Budget cut a challenge to future of Wrap
Defra funding of Wrap is being slashed from £26 million in 2013/14 to £15.5 million in 2014/15, leaving the waste body dependent on support from the devolved administrations and income from its commercial activities
Resource management minister Dan Rogerson told delegates at Wrap’s annual conference that Defra would continue to fund the waste and resources body, but said the environment department could not maintain finance at current levels.
“We’re reducing the funding to 60% of current levels. This is still a significant sum,” he said. Rogerson said that, in future, Wrap would focus its expertise on reducing food waste, improving the sustainability of textiles and electrical products, and in supporting local authorities and the recycling and reuse sectors.
He also told delegates that from next spring Defra would withdraw from some of the areas where it now does proactive policy work, including energy-from-waste, commercial and industrial waste, and construction and demolition waste. “It’s not that I don’t think that these are important, but others, such as businesses, are already doing work and are best placed to act,” he claimed.
Wrap’s chief executive Liz Goodwin told the conference that the 40% cut in Defra funding leaves the waste and resources body with its biggest challenge, but she said it was already working to diversify its income base. “With support from our partners and a willingness to consider different and new ways of working I believe Wrap will continue to thrive,” she said.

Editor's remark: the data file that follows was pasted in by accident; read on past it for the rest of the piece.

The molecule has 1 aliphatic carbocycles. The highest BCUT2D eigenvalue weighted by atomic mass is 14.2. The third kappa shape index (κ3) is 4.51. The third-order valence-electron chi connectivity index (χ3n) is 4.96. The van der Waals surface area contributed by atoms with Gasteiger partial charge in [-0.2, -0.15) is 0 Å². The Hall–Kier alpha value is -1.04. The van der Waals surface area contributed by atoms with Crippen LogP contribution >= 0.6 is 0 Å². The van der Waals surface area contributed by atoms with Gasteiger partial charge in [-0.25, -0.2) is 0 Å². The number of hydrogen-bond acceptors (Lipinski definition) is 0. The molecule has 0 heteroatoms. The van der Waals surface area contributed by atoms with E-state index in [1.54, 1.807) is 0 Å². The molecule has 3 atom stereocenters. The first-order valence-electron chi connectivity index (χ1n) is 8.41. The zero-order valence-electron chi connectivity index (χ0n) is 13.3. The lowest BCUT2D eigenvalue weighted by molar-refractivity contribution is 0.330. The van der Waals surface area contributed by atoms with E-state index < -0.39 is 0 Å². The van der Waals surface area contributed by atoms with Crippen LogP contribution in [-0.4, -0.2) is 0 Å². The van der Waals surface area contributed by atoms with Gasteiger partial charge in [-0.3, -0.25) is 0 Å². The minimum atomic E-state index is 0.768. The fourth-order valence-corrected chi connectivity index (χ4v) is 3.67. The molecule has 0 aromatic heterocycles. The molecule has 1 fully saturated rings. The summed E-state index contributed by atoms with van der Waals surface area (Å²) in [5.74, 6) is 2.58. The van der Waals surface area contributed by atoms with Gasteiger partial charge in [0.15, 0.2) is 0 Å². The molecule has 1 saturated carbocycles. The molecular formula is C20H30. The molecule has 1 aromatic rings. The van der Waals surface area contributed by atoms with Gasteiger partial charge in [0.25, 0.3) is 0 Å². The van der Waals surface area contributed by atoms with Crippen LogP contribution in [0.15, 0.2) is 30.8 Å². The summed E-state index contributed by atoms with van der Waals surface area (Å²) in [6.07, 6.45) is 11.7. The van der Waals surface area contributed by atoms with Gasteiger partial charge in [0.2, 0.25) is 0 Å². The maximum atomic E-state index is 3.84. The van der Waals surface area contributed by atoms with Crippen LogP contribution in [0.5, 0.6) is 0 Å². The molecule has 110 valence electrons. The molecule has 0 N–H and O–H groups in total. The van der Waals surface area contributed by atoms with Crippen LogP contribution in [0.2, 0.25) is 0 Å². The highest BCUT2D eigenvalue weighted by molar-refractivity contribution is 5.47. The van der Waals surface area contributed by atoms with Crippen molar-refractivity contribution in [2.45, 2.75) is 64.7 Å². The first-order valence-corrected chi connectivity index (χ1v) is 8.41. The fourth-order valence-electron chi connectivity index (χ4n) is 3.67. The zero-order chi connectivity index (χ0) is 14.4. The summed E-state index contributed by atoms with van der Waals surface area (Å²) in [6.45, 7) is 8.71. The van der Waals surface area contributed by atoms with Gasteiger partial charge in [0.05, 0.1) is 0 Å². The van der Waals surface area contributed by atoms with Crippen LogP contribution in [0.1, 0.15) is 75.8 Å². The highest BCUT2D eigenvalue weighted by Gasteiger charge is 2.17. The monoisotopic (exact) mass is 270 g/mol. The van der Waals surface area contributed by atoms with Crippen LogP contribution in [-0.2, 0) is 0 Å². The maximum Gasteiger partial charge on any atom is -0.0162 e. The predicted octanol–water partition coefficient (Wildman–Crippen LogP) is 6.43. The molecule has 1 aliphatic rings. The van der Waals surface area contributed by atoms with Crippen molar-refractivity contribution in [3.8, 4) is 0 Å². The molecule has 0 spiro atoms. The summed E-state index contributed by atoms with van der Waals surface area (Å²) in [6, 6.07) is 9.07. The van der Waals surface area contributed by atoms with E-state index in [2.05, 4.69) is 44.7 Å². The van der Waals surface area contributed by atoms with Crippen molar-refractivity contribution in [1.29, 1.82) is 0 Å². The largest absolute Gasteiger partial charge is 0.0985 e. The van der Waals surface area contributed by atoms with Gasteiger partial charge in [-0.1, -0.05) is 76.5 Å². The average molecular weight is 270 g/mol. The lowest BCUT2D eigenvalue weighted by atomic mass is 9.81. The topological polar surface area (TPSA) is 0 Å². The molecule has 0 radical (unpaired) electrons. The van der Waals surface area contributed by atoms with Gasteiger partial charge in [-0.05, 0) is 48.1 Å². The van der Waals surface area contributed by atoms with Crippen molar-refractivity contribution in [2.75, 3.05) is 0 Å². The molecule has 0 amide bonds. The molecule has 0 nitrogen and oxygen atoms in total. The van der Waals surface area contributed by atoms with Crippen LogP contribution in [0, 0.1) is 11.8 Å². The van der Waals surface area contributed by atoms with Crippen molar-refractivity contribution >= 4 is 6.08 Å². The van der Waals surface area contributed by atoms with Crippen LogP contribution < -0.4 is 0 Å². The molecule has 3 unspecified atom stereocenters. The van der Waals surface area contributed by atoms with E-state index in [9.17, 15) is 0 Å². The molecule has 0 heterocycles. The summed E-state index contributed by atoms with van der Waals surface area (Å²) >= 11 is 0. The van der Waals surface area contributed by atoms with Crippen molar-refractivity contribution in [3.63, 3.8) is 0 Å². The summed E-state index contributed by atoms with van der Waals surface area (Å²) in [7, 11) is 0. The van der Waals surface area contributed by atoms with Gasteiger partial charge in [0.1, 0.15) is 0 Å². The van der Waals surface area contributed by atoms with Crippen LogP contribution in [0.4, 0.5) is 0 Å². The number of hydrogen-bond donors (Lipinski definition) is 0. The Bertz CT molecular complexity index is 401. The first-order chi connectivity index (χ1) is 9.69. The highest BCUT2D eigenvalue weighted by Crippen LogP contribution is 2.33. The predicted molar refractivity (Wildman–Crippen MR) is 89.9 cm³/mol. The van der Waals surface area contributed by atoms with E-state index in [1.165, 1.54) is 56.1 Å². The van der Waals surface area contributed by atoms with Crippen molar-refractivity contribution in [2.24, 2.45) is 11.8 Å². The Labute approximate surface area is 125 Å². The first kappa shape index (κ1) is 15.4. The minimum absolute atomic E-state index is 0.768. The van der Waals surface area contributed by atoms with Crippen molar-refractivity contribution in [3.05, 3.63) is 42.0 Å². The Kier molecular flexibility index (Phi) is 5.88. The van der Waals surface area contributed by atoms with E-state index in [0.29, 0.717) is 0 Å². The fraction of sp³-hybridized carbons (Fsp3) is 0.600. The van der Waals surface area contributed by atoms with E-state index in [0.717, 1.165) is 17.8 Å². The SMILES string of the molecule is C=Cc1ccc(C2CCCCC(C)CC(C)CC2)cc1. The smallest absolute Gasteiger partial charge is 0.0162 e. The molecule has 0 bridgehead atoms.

In July, Wrap announced that it had secured €3.1 million from the EU for its REBus – resource efficient business models – project, which will enable it to deliver 10 pilots with major organisations and a further 20 with small businesses in the UK and in the Netherlands.
Goodwin pledged that, despite the funding reduction, Wrap would not become purely a consultancy. “We acknowledge a need to be more commercial in approach and outlook, but not to be a consultancy, let me be clear about that,” she said.
In December 2018, the government released its resources and waste strategy for England, announcing its plan to address resource efficiency and the ‘market failure’ of waste production.
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